No mini-challenge, no drama, no tearful makeup mirror conversations this week. When you have a bunch of Drag Race winners competing, there’s no point in doing anything but getting down to business and getting out of their way, so let’s do that.
We would normally treat the announcement of an improv challenge with a groan and a shifting in our seats. It has nothing to do with the show or the queens themselves; we just don’t like improv. Sorry improv-ers or whatever you call yourselves. But this time, we figured since Snatch Game (which is technically the hardest improv challenge of any Drag Race season) was so entertainting with this crowd, we figured it wouldn’t be too much of a disaster to sit through. We are happy to report we were right. We’re also happy to offer the following 2 screencaps for the muscle furry fetish folks out there:
Anyway, there truly were no disasters in this troupe and the sketches were both relatively painless to sit through (extremely high praise coming from us).
The judges all but said it: When it comes to any sort of acting/comedy/improv challenge, there’s Jinkx and then there’s everybody else. She never broke character, never went searching for a line or showed the slightest bit of struggle, reacted to everybody and everything, and vastly outranked everyone else by the only metric that matters to us: she made us laugh out loud more than anyone else. Even her entrance and exit from the sketch were turned into bits, as she pretended to struggle with the flimsy set door and then wandered off confused after her ear fell off. She’s just flawless when it comes to this stuff, like the old school sketch comedy comediennes she clearly takes a lot of her cues and inspiration from. We kind of felt sorry for Jaida that she had to share so much time and space with Jinkx. She didn’t give a bad performance by any means – none of these queens did. Almost all of the performances would have ranked very high or been declared a winner in a regular season of Drag Race, pitted against queens with less polish and skill.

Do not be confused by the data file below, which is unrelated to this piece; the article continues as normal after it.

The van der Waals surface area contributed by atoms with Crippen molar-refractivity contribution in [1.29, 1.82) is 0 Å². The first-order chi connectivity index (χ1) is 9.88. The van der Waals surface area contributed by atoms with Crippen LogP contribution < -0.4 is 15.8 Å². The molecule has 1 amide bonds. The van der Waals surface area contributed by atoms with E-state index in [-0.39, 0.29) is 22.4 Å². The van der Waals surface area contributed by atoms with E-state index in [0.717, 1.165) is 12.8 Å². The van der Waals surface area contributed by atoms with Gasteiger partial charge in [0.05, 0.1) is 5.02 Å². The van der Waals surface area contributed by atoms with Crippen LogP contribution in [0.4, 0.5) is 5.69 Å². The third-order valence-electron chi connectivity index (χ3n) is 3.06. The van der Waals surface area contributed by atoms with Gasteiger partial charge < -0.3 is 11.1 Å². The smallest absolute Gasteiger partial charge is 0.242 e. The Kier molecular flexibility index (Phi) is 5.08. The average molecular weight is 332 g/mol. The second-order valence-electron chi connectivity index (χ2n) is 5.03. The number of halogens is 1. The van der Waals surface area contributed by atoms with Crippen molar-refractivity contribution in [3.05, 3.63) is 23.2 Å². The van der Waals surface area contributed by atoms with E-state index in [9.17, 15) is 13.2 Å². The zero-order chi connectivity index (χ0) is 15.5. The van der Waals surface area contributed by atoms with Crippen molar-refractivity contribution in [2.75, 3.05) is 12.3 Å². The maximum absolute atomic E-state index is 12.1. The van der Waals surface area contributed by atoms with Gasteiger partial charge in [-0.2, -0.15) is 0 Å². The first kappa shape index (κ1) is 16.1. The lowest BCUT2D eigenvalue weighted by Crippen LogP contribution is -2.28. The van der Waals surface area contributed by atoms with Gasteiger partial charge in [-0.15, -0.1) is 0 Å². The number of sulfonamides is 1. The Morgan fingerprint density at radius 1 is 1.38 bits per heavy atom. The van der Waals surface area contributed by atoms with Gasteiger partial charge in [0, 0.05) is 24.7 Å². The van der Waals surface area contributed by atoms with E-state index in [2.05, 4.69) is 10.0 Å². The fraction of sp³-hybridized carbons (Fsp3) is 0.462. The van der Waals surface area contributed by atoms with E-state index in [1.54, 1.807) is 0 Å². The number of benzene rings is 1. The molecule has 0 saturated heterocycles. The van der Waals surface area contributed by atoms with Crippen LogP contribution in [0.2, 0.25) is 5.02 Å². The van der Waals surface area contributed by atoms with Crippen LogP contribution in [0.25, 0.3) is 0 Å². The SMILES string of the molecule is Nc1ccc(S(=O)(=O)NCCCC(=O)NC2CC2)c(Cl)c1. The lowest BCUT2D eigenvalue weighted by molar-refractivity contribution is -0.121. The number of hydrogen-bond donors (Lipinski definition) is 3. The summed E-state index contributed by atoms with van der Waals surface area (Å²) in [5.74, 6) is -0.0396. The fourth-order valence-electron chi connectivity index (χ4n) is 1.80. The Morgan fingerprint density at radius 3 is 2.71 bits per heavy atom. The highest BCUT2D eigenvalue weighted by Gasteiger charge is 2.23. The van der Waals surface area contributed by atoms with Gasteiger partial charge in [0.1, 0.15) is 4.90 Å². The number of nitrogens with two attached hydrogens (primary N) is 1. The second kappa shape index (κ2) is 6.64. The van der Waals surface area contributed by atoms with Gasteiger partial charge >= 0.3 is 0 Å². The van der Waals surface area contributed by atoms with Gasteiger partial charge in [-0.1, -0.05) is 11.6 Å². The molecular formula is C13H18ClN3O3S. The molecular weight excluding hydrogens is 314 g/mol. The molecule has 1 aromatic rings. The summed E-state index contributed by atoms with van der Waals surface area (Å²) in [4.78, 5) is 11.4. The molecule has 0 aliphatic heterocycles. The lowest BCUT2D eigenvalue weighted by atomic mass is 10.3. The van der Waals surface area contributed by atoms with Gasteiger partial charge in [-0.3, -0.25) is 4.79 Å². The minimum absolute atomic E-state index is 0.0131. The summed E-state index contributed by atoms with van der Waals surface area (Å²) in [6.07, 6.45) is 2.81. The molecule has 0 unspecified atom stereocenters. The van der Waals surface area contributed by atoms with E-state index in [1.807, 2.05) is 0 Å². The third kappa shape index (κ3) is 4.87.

To our way of thinking – and clearly to the judges’ – The Vivienne was the only one who came close to Jinkx’s skill level. She didn’t just come with a fully realized character, she came with a half dozen – and accompanying accents and props for each. It might not have made us laugh as much as Jinkx, but it was an amazing performance with no seams or struggles to be found.
Raja was also a standout, largely because of her commitment to the character, which never wavered. Shea did alright, but she had a rather thankless role. Trinity came in all guns-a-blazing, but she couldn’t seem to break out of constantly reacting to whatever Michelle fed her. It’s when a queen can take control of an improv situation that she really stands out.
Yvie also demonstrated an admirably consistent and relatively seamless commitment to character. Se managed to pull the sketch in her own direction several times, but the character, while well-rendered, wound up being one-note. If we’re being bluntly honest (and really, when are we not?), we think Monet would have been a possible bottom queen in a normal Drag Race scoring situation. She might have held her own in non-all-star cast with a performance like this, but it never really felt like it left the launchpad.
Lorenzo took the time to get this screen cap and we think it deserves a moment of silent reflection before moving on.